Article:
UPDATE: Responding to this story, Seattle Parks and Recreation Superintendent Christopher Williams announced on June 20 that he would overturn the policy for Jaecks—and Jaecks alone. Williams will consider future requests from breast cancer survivors with double mastectomies to swim topless only on a “case-by-case basis.” While Jaecks says she “never expected that the response would be so quick,” she is upset that the rule was construed so narrowly to apply solely to her. More here.

UPDATE TWO: On June 21, Superintendent Williams announced that the city will consider “wholesale changes” to public pool policies.

Seattle Parks and Recreation superintendent Christopher Williams will consider revising the rules for all people using the city’s public pools—not just one breast cancer survivor who was granted an exception to swim topless.

“We recognize we may need to make awholesale policy change,” Williams said in an interview with The Stranger this morning, while adding that he can’t comment on what that new policy might look like yet.

The announcement comes after a growing controversy, sparked by a story in yesterday morning’s Stranger, that has reached international media markets. Yesterday evening, the department reversed a months-long decision barring breast cancer survivor Jodi Jaecks from swimming topless in Medgar Evers Pool. Earning that exception was a small victory for Jaecks, but it hardly amounted to meaningful public policy change.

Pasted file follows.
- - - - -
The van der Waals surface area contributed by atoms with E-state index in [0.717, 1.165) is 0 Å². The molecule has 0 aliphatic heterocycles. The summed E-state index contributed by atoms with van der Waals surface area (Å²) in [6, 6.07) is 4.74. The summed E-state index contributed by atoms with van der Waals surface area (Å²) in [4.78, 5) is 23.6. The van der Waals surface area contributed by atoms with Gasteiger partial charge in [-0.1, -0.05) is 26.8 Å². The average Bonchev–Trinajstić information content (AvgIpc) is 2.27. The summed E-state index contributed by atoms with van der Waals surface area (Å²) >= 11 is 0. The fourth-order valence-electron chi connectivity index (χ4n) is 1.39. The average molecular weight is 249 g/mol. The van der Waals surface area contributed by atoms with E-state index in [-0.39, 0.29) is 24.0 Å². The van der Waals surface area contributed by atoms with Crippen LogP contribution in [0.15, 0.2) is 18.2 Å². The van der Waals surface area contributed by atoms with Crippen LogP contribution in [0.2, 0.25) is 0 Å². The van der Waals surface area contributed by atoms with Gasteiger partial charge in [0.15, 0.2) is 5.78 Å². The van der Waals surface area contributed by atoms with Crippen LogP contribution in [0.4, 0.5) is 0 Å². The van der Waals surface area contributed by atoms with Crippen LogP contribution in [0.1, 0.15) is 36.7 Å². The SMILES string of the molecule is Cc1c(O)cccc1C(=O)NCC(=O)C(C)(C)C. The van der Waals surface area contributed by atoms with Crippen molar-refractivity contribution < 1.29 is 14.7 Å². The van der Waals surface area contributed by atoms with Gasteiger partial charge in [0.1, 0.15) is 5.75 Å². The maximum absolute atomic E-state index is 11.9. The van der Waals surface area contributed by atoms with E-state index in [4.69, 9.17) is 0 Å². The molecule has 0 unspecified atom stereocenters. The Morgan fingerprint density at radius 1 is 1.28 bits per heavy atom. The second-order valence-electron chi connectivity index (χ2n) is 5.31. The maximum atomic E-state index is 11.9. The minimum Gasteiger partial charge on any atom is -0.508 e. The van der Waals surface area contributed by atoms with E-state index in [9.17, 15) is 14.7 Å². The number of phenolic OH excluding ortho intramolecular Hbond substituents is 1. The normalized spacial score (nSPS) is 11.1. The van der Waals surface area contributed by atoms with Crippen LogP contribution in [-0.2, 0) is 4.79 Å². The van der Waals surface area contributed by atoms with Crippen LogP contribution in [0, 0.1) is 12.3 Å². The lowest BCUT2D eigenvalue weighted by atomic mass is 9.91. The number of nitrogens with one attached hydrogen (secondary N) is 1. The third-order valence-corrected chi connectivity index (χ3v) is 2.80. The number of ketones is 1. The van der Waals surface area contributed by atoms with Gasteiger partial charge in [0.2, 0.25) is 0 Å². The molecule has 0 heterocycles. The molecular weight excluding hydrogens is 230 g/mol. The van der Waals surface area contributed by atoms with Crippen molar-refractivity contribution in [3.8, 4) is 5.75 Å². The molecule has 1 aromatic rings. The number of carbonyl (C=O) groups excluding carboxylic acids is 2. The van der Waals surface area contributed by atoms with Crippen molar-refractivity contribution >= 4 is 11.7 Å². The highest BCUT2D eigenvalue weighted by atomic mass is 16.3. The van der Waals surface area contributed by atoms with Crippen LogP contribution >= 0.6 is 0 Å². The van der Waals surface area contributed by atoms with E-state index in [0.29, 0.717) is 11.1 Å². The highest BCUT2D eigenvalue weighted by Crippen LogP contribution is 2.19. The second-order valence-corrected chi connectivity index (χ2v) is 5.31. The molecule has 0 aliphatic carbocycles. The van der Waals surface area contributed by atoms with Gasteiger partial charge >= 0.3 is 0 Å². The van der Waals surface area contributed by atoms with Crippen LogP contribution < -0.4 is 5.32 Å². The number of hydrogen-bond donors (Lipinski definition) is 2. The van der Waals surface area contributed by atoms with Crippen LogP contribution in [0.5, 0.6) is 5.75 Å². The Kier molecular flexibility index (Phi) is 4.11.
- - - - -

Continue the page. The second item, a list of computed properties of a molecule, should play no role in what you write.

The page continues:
But Williams, a cancer survivor himself who explains that he only learned of Jaecks’s situation yesterday, says he’s extended an apology to Jaecks and an invitation to be part of the rule-changing process.

“Sometimes we make mistakes, but I think our commitment is what we try to correct those mistakes,” Williams says.

The department’s next step is assembling a small work group of five-to-eight people—mostly health care and legal professionals—to examine the current parks policy and advise how it can be made more inclusive for more than just cancer survivors:

“Frankly, I don’t know all the situations that we may encounter,” Williams says. “I think we want a diverse set of eyes on this so the decision is not made in a vacuum… We are only talking about double-mastectomy patients right now, but there may be a whole world of disabilities or differently figured people who we recommend some policy guidelines for.”

“It’s time the rule be reviewed,” agreed Seattle City Council member Sally Bagshaw, chair of the council’s parks committee, in a phone conversation this morning. She then dismissed the argument—once used by the parks department to deny Jaecks use of its facilities—that seeing women’s mastectomy scars would disrupt the pool’s “family friendly” environment:

“It strikes me that when someone’s gone through something this serious,” Bagshaw says, “people can and should take care of each other.”

%d bloggers like this: